balance of the car at the limit, as we have described in the weight transfer section.
For racing, we do need a baseline set up
for steady state balance of the car. But even this apparently simple aim has many
twists and turns. Can it be achieved straight off the drawing board? Not
always. A new sports car in the UK needed a spring change on the rear in it's very
first test session. In developing our own car, we may find ways of improving grip,
and then need furthur adjustments to re-balance the car. For most amateur racers,
this is about as good as it gets. We look for wheel stiffness that gives the driver
the response he likes and then adjust the steady state balance of the car by whatever
means we have available - springs, bars, aero adjustments etc.
We emphasised the importance of transients
because that is the majority of our lap time outside of straight line acceleration.
So we really need a greater insight than steady state understeer or oversteer. We
looked at combination pitch and roll during the corner phases. Certain
movements of the race car add greatly to understeer or oversteer. Transient
behaviour is more than just the response, or speed of weight transfer, that the driver
feels is OK.
There was a story sometime back about the
Swift people putting their Formula Ford on one of those "shaker" suspension
testing machines and finding a completely new set up for springs and shocks. The
car was a lot quicker. They said this set up would not have been
found in the normal course of track testing the car. You can bet the improvement was
in the transient behaviour. The steady state balance would have been much the same,
before and after the changes.
We extend the concept of transient
behaviour to include "handling balance variation". There is the
potential to influence and tune understeer and oversteer characteristics during transient
movements of the car. We look for improvements that will help the corner phase we
are looking at, without causing too much of a problem somewhere else. Say you want
the car to turn in better. Increasing the rate of the rear roll bar would probably
be the worst decision - you would reduce corner exit traction. Increasing rear
spring rates may be a better way, or raising the rear roll centre better again. If you had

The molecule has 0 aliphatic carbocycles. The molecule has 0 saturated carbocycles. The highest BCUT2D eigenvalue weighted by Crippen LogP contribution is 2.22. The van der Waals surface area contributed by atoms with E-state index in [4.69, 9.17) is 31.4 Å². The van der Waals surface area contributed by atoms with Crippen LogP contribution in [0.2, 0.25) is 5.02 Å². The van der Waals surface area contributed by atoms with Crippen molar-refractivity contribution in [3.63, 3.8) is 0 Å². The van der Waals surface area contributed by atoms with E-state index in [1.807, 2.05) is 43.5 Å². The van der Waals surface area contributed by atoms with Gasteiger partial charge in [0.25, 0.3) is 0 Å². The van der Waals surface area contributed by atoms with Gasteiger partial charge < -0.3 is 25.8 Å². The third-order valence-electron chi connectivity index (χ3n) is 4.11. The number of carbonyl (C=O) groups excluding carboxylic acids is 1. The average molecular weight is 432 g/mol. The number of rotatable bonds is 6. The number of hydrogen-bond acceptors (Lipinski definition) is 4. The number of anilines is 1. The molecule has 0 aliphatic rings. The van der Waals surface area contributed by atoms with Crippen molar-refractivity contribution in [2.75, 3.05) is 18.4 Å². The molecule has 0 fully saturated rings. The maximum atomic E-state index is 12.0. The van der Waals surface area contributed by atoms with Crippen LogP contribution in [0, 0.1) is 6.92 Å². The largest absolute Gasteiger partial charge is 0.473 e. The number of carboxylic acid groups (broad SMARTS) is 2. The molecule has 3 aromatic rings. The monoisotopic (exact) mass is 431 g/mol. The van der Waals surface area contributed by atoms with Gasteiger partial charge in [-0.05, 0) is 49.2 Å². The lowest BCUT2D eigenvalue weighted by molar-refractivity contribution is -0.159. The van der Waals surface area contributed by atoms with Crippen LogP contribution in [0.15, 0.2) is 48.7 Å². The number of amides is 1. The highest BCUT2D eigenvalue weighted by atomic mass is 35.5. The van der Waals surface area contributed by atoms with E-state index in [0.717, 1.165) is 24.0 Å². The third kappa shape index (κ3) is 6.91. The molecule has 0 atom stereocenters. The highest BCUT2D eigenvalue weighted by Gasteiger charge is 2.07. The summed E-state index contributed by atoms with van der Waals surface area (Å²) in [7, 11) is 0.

an adjustable 4-link rear suspension, the best way might be to set it for slight roll
oversteer in forward pitch to help turn in, and roll understeer in rearward pitch
(acceleration out of the corner). You improve two areas of handling balance with the one
Never let your thinking revolve around the
idea that springs and anti-roll bars only control steady state balance (and in some way
that shocks look after the transient stuff by themselves). I hope I have been able
to show this is definitely not the case.
Before shock tuning for balance came into
the picture, possibilities for influencing handling balance in one area without affecting
another were limited for road racers. For instance, if you increased front roll
stiffness (say with the anti-roll bar) to improve power down on corner exit, the driver
may have to deal with increased understeer in mid corner. Speedway has never been so
restricted because of the multiplicity of available asymetrical set ups. But shock
absorbers give us the potential to influence wheel pair stiffness differently in bump as
opposed to rebound, just as the 4 -link can give us different axle steer in bump as
opposed to rebound, opening the way for asymetrical like effects, even though the car is
still square! Speedway tuners can go one better again - they might only have
to change the rebound or bump on one shock to get the change they want. All is
revealed in the shock section of this web site.
Transients and Shocks
Shocks can add a lot of stiffness in a
wheel movement. They have to, because of the loading they must absorb to fullfill
their basic task of controlling oscillations in the springs. As soon as wheel
movement stops, the shock loading goes away. So they have no affect on steady state
Could we use these quite considerable
loadings in the shocks to tune for understeer/oversteer balance during